TV Review: Ken Burns’ ‘Tenth Inning’ lacks clear conclusions on baseball

By Duncan Bryer

Baseball is a sport of closure. Unlike other sports, there is neither a clock nor a specific amount of points a team must score. You need to get the other team out 27 times and, if upon doing so, you have scored more than your opponent, you win. And if both teams have the same score after the regulation nine innings, the game adds extra innings until a winner is decided.

This idea of closure in baseball is the basis of Ken Burns’ documentary “The Tenth Inning,” a continuation of his 1992 documentary project, “Baseball.” From drug scandals to shattered records to broken curses, there is much to cover in a documentary about the history of baseball since the early 1990s — so much so that the documentary has been split into a two-part series.

In part one, Burns details the history of baseball from where he left off in his 1992 project, emphasizing various recurring aspects such as the rapidly increasing amount of home runs, the 1994 players’ strike, the international expansion of the game and the disparity between the competitive potential of big and small market teams.

Burns illustrates these vicissitudes both thoroughly and enthusiastically — his love for the game is almost palpable when watching both installments of the documentary. Throughout the first half, Burns explores interesting threads and subplots that leave the viewer anxiously anticipating part two.

The second part, however, unfolds problematically. “The Bottom of the Tenth”—as the second half is cleverly titled—is supposed to provide the sense of closure that Burns so evidently covets in baseball. However, the documentary leaves the viewer unsatisfied as many questions remain unanswered.

Specifically, I was disturbed by how Burns seems to gloss over the negative elements of baseball’s history. He does not reflect on the deep lows and misfortunes of baseball with the harshness deserved. For example, in part one, Burns discusses at length the careers of Ken Griffey, Jr. and Barry Bonds. However, in part two, Burns refuses to reflect on the injustice of how Griffey — one of baseball’s most likeable stars — dwindled at his prime due to injury. Burns also skipped over exploring how Bonds shattered record after record as he pumped his once-modest frame with illegal steroids.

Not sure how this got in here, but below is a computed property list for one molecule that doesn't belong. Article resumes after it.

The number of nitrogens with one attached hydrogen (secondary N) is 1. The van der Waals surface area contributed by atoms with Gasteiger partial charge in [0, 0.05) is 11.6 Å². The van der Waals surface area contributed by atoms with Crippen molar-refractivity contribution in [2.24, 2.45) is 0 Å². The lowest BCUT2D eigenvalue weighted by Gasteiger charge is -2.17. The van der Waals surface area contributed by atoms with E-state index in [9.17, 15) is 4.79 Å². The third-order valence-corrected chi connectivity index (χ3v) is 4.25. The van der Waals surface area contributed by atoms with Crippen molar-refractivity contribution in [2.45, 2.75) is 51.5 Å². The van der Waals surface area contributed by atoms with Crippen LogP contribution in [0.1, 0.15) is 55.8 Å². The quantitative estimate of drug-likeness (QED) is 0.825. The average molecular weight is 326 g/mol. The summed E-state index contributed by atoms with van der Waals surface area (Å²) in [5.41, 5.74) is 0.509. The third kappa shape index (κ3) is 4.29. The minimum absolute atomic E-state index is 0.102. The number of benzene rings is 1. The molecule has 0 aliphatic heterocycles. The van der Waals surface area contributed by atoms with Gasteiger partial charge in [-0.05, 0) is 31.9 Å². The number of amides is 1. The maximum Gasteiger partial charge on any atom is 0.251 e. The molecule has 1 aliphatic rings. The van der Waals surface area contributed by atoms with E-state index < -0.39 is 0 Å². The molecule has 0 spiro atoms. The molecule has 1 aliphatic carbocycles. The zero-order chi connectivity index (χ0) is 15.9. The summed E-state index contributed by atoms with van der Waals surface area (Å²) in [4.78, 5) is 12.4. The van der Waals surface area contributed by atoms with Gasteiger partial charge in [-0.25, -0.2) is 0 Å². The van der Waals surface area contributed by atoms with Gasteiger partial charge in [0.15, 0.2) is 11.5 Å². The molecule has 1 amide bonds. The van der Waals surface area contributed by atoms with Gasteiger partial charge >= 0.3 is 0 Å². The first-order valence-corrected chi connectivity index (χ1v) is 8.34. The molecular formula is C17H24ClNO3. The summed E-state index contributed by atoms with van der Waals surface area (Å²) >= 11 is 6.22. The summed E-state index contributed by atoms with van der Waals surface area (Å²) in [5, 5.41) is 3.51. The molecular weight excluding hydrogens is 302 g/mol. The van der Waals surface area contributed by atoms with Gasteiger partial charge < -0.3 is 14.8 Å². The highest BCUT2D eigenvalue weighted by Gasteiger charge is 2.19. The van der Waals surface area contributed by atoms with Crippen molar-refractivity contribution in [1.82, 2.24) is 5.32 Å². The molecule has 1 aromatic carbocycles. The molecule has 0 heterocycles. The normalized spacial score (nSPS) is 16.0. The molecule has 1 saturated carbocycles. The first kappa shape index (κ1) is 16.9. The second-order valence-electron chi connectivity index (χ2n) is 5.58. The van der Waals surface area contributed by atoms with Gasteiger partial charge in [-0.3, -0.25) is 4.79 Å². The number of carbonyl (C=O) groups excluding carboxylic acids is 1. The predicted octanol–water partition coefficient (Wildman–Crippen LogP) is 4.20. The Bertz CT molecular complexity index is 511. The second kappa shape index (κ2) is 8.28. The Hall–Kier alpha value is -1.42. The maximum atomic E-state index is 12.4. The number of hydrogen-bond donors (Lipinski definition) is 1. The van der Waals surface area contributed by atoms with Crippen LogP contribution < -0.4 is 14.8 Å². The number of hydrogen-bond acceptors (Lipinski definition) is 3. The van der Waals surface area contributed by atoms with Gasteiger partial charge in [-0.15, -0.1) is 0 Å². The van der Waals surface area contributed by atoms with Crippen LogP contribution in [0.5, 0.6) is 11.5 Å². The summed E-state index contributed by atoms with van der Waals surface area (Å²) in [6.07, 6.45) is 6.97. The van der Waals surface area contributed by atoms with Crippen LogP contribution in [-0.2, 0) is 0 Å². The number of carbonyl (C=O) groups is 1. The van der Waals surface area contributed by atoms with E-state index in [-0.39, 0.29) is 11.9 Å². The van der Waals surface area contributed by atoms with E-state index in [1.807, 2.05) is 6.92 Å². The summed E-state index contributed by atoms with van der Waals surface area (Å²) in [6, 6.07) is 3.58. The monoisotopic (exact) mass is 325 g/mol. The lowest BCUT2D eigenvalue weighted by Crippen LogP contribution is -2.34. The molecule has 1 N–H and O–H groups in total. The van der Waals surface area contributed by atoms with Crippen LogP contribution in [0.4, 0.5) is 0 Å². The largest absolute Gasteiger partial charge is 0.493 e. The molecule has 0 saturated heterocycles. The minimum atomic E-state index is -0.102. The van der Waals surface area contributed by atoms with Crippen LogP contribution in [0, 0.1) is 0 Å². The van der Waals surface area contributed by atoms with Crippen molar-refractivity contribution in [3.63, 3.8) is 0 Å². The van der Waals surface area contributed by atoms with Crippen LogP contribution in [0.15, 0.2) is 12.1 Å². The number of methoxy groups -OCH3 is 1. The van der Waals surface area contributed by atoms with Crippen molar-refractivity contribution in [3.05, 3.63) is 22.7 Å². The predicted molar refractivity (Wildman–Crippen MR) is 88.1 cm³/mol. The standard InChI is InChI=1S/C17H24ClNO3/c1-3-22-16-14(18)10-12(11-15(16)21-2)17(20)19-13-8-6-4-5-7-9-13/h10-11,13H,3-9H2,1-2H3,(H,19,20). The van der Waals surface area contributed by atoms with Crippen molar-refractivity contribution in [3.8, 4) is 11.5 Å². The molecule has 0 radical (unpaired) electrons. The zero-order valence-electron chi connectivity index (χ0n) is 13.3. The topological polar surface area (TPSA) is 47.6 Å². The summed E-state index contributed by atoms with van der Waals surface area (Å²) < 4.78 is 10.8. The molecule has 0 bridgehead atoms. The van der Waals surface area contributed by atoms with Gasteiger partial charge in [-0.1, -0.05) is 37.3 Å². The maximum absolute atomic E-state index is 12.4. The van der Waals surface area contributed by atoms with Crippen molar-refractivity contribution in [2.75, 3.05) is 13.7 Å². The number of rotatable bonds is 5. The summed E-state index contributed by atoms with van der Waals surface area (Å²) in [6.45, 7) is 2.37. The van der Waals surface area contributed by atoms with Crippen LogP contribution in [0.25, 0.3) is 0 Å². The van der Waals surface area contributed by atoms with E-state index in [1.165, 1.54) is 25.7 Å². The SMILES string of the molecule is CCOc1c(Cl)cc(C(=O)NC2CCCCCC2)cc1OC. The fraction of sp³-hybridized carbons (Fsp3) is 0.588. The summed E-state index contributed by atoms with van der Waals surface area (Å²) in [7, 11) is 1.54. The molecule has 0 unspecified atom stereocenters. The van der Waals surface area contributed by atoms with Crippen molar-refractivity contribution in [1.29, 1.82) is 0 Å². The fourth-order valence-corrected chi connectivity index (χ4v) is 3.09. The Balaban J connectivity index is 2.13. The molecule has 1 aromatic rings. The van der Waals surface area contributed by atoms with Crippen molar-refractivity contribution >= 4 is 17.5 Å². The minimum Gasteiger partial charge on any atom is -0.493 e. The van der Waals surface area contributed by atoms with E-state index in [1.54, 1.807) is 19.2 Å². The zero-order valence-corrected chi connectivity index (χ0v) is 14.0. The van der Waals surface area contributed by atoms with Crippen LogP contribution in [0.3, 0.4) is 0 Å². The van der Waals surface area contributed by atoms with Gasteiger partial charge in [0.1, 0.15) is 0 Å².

Burns also focuses on the disparity between small and large market teams, yet does not address the tragedy of teams like the now-defunct Montreal Expos, which became increasingly obsolete due to a lack of funds.

Burns should have concluded the “Bottom of the Tenth” by providing the viewer with closure while accurately addressing — even if at the expense of his own baseball-driven heart — these unfortunate truths.

Instead, Burns chose to celebrate his beloved Boston Red Sox’s first World Championship since 1918 and specifically, the team’s legendary triumph over the New York Yankees in the 2004 American League Championship Series. While these wins were certainly great for baseball and momentous achievements in sports, the idea that they are the concluding messages to the last fifteen years of baseball leaves me unsatisfied (then again, I happen to be a Yankee fan).

I believe that Burns’ undying loyalty to the Red Sox, in the midst of its most triumphant era, colored much of his perspective and distracted his ability to empathize with the state of the game as a whole. For those of us outside of Red Sox Nation, there is still uncertainty on the direction of the game today, and therefore a lack of closure.

It looks like we will have to go into extra innings to decide the final outcome. As he has been for the past 15 years, Burns will be ready, scorecard in hand.

Read more here: http://thedartmouth.com/2010/07/20/arts/burns/
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